The world’s first 3D bionic eye could restore sight and even offer night vision.

Prosthetic technology has evolved a lot in recent years, but the human eye has always been difficult to reproduce. Today, scientists have designed a prototype for the first 3D artificial bionic eye, which could allow users to see better than in real life.


To allow the blind to see at last ?

Bionic eyes appear as a way of restoring sight to people who have lost it, and perhaps even to those who never had it in the first place. Currently, the most advanced versions are from companies such as Bionic Vision Australia and Second Sight, both of which have already been implanted in patients. Both devices take the same basic form, starting with a pair of glasses with a camera in the center.


The resulting data is processed by a small unit worn outside the body and then sent to an implant on the user’s retina. From there, the signals are transmitted to the visual centres of the brain. And they work. Users have reported being able to see flashes of light for the first time in years. Unfortunately, this vision is not clear enough to allow them to move around properly, and other studies have shown that these types of bionic eyes can produce interlaced images and are too slow to capture rapid movement.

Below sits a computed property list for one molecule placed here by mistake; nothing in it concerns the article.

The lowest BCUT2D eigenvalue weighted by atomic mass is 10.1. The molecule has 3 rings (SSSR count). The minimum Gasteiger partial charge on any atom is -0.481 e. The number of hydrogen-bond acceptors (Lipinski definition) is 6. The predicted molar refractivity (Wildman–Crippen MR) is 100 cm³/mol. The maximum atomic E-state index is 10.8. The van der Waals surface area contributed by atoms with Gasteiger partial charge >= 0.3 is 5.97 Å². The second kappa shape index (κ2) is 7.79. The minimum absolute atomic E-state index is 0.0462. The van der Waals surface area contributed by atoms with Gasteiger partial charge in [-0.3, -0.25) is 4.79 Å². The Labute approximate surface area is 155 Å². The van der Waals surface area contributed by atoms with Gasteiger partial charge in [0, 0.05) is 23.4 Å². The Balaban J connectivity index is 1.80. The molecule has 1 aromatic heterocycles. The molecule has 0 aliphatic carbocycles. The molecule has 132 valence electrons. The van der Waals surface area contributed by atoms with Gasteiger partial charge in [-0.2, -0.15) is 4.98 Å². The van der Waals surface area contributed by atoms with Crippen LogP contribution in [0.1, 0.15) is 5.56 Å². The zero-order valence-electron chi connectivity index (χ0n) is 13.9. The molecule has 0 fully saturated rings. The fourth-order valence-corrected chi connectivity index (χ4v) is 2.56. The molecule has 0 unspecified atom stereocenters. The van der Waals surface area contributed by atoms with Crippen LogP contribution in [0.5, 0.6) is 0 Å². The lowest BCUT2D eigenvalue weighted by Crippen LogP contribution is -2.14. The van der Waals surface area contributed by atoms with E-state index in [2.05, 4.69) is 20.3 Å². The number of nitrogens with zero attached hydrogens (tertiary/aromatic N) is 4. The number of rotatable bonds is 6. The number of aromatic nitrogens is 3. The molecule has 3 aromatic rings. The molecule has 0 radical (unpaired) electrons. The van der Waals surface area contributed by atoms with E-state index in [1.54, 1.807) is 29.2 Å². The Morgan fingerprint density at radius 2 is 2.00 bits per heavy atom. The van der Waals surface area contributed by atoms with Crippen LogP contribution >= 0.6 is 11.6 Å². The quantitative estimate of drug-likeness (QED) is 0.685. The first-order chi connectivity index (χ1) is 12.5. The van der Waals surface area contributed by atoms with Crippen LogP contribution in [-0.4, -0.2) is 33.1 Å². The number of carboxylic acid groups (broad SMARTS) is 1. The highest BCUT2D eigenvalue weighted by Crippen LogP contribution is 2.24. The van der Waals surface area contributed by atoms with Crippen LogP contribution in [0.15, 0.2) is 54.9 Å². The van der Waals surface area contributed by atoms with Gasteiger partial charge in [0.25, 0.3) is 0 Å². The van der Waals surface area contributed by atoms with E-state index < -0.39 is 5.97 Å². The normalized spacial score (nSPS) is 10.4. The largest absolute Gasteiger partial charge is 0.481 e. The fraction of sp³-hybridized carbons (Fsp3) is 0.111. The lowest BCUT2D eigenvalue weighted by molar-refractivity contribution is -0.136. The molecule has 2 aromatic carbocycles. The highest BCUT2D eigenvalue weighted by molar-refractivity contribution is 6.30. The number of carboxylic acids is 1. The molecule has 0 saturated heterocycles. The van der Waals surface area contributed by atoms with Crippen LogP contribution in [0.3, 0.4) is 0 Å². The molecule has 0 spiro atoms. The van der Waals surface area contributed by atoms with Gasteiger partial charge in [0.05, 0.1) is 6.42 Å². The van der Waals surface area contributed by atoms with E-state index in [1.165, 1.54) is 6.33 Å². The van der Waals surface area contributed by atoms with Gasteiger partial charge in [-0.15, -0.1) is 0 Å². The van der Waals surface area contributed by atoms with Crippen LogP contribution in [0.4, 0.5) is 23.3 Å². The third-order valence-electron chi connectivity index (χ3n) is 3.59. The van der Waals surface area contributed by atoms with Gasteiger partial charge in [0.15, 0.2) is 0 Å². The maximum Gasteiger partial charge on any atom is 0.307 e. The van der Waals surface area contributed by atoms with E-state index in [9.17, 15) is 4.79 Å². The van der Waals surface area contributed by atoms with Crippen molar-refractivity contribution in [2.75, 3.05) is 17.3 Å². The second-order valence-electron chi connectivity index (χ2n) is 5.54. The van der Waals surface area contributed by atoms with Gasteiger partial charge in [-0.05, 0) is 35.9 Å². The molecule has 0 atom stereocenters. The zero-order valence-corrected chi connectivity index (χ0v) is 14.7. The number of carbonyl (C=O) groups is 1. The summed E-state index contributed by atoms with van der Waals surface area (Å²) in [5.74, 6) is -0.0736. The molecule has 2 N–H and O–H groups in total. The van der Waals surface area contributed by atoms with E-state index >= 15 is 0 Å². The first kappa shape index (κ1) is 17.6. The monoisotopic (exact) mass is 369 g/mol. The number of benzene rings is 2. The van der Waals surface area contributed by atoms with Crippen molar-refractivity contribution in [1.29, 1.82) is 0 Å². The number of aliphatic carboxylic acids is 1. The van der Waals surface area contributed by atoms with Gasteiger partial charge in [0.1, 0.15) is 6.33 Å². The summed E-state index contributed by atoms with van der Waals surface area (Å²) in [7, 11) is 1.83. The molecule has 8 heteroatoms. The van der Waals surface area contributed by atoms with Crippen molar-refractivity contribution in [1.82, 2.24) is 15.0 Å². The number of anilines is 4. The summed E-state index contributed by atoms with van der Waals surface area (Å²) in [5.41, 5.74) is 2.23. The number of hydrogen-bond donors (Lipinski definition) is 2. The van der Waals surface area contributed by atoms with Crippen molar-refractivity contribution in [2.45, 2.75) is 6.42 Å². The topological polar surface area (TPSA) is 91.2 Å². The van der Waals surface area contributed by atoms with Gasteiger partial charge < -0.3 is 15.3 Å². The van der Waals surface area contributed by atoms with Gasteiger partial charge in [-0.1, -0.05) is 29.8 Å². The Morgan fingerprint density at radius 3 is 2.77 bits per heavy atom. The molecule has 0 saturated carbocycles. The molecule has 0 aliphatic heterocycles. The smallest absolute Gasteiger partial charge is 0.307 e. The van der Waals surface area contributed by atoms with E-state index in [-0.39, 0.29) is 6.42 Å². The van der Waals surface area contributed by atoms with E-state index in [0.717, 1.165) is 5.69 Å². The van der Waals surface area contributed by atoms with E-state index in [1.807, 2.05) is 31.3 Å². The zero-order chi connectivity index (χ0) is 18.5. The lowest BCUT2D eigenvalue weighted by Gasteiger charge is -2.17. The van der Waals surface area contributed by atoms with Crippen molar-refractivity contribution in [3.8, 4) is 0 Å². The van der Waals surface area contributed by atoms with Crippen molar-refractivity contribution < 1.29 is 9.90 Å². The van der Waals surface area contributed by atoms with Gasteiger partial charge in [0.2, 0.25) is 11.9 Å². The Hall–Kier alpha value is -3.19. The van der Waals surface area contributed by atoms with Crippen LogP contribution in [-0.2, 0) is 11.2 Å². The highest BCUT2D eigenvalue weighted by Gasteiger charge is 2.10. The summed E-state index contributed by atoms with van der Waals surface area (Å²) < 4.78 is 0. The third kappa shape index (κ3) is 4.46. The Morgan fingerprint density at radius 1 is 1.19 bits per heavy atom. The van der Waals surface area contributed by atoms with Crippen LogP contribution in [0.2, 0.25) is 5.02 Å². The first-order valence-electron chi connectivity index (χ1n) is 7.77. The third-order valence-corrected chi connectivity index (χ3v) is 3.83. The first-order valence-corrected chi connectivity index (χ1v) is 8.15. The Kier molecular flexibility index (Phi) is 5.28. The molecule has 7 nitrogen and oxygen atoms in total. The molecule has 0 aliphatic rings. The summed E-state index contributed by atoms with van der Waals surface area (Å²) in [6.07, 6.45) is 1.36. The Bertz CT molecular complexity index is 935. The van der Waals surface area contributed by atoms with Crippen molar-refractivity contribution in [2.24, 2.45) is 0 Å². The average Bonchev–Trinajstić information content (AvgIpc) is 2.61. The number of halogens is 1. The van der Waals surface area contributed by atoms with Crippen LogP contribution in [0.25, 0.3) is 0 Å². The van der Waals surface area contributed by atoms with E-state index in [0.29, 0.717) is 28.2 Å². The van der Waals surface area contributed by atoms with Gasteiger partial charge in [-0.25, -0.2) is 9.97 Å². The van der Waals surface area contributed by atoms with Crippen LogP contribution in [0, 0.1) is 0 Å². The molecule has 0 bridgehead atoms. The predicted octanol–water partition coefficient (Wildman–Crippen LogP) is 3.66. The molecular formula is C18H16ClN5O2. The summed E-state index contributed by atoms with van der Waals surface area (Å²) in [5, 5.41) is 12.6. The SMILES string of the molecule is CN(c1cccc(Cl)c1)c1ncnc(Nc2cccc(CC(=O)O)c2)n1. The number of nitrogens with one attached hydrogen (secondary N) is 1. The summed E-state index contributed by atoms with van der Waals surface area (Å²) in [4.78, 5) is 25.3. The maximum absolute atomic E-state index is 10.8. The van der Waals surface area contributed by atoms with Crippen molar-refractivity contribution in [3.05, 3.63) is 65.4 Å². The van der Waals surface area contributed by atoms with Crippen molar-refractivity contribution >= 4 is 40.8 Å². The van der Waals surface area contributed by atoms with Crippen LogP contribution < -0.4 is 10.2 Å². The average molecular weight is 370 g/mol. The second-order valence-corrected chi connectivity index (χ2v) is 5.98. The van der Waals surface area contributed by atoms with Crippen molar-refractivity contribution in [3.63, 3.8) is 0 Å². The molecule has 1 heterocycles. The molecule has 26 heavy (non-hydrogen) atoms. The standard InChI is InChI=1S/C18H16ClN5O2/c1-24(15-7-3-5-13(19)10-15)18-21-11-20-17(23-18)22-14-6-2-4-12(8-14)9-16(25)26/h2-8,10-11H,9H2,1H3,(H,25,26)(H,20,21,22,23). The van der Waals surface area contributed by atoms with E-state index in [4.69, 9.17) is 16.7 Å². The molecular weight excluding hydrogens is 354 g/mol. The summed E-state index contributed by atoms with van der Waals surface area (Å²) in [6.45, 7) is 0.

A major technological breakthrough.

This new device could herald a huge improvement. A team led by scientists from Hong Kong University of Science and Technology (HKUST) has developed what they call the Electrochemical Eye (EC-Eye).

Rather than using a two-dimensional image sensor like a camera, the EC-Eye is modeled after a true concave-curved retina. This surface is dotted with a series of tiny light sensors designed to mimic the photoreceptors of the human retina. These sensors are then attached to a bundle of liquid metal wires, which act as the optic nerve.

Night vision coming soon.

The team tested the EC-Eye and showed that it can already capture relatively clear images. It was installed in front of a computer screen displaying large individual letters, and was able to display them clearly enough to be read. Although this is a considerable improvement over existing designs of the bionic eye, the vision of the EC-Eye is still far from that of a natural human eye.

But, according to the team, that could change. The technology has the potential to surpass reality, using a denser network of sensors and attaching each sensor to an individual nanowire. The team even says that the use of other materials in different parts of the EC-Eye could give users greater sensitivity to infrared – in other words, night vision. Of course, there is still a lot of work to be done, but the EC-Eye looks promising.